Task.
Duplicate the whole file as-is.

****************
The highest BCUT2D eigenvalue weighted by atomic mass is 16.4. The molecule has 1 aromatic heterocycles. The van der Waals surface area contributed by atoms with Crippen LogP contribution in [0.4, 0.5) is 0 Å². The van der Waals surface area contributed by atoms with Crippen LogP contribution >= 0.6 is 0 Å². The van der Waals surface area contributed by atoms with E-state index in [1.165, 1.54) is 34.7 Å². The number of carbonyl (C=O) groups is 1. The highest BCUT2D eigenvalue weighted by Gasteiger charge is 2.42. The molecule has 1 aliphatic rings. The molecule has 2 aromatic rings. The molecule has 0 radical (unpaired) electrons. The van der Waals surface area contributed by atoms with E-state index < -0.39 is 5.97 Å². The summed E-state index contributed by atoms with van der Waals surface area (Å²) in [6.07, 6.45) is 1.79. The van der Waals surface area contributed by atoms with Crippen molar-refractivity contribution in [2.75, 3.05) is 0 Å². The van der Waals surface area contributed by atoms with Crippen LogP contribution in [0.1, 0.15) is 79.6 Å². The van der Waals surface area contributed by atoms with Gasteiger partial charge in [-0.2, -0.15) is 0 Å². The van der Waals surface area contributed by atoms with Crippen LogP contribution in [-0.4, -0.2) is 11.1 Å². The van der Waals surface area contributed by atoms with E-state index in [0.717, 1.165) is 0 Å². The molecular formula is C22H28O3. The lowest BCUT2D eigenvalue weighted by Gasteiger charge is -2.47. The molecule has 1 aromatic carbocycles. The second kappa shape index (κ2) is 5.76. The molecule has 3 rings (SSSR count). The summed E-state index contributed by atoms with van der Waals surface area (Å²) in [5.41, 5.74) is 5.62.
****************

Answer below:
The highest BCUT2D eigenvalue weighted by atomic mass is 16.4. The molecule has 1 aromatic heterocycles. The van der Waals surface area contributed by atoms with Crippen LogP contribution in [0.4, 0.5) is 0 Å². The van der Waals surface area contributed by atoms with Crippen LogP contribution >= 0.6 is 0 Å². The van der Waals surface area contributed by atoms with E-state index in [1.165, 1.54) is 34.7 Å². The number of carbonyl (C=O) groups is 1. The highest BCUT2D eigenvalue weighted by Gasteiger charge is 2.42. The molecule has 1 aliphatic rings. The molecule has 2 aromatic rings. The molecule has 0 radical (unpaired) electrons. The van der Waals surface area contributed by atoms with E-state index < -0.39 is 5.97 Å². The summed E-state index contributed by atoms with van der Waals surface area (Å²) in [6.07, 6.45) is 1.79. The van der Waals surface area contributed by atoms with Crippen molar-refractivity contribution in [2.75, 3.05) is 0 Å². The van der Waals surface area contributed by atoms with Crippen LogP contribution in [0.1, 0.15) is 79.6 Å². The van der Waals surface area contributed by atoms with Gasteiger partial charge in [-0.2, -0.15) is 0 Å². The van der Waals surface area contributed by atoms with Crippen LogP contribution in [-0.4, -0.2) is 11.1 Å². The van der Waals surface area contributed by atoms with E-state index in [0.717, 1.165) is 0 Å². The molecular formula is C22H28O3. The lowest BCUT2D eigenvalue weighted by Gasteiger charge is -2.47. The molecule has 1 aromatic carbocycles. The second kappa shape index (κ2) is 5.76. The molecule has 3 rings (SSSR count). The summed E-state index contributed by atoms with van der Waals surface area (Å²) in [5.41, 5.74) is 5.62.